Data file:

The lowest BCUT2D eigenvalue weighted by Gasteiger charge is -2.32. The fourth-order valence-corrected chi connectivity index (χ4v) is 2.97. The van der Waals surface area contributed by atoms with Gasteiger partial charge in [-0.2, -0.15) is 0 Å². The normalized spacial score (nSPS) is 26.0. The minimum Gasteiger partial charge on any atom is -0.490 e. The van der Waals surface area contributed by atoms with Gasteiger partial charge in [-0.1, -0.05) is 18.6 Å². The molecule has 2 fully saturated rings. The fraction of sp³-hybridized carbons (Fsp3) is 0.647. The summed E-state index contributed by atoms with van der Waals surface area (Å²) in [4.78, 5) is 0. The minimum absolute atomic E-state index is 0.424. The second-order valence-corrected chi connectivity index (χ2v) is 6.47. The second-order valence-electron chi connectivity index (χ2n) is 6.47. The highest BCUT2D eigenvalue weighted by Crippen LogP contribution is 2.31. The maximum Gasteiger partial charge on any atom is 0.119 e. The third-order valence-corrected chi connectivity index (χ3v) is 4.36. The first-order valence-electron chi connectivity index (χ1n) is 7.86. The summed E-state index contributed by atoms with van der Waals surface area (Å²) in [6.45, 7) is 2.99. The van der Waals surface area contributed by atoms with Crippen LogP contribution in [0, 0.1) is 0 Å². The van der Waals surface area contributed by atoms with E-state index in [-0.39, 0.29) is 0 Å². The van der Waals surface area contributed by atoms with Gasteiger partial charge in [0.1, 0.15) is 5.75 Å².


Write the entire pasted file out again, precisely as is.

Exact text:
The lowest BCUT2D eigenvalue weighted by Gasteiger charge is -2.32. The fourth-order valence-corrected chi connectivity index (χ4v) is 2.97. The van der Waals surface area contributed by atoms with Gasteiger partial charge in [-0.2, -0.15) is 0 Å². The normalized spacial score (nSPS) is 26.0. The minimum Gasteiger partial charge on any atom is -0.490 e. The van der Waals surface area contributed by atoms with Gasteiger partial charge in [-0.1, -0.05) is 18.6 Å². The molecule has 2 fully saturated rings. The fraction of sp³-hybridized carbons (Fsp3) is 0.647. The summed E-state index contributed by atoms with van der Waals surface area (Å²) in [4.78, 5) is 0. The minimum absolute atomic E-state index is 0.424. The second-order valence-corrected chi connectivity index (χ2v) is 6.47. The second-order valence-electron chi connectivity index (χ2n) is 6.47. The highest BCUT2D eigenvalue weighted by Crippen LogP contribution is 2.31. The maximum Gasteiger partial charge on any atom is 0.119 e. The third-order valence-corrected chi connectivity index (χ3v) is 4.36. The first-order valence-electron chi connectivity index (χ1n) is 7.86. The summed E-state index contributed by atoms with van der Waals surface area (Å²) in [6.45, 7) is 2.99. The van der Waals surface area contributed by atoms with Crippen LogP contribution in [0, 0.1) is 0 Å². The van der Waals surface area contributed by atoms with E-state index in [-0.39, 0.29) is 0 Å². The van der Waals surface area contributed by atoms with Gasteiger partial charge in [0.1, 0.15) is 5.75 Å².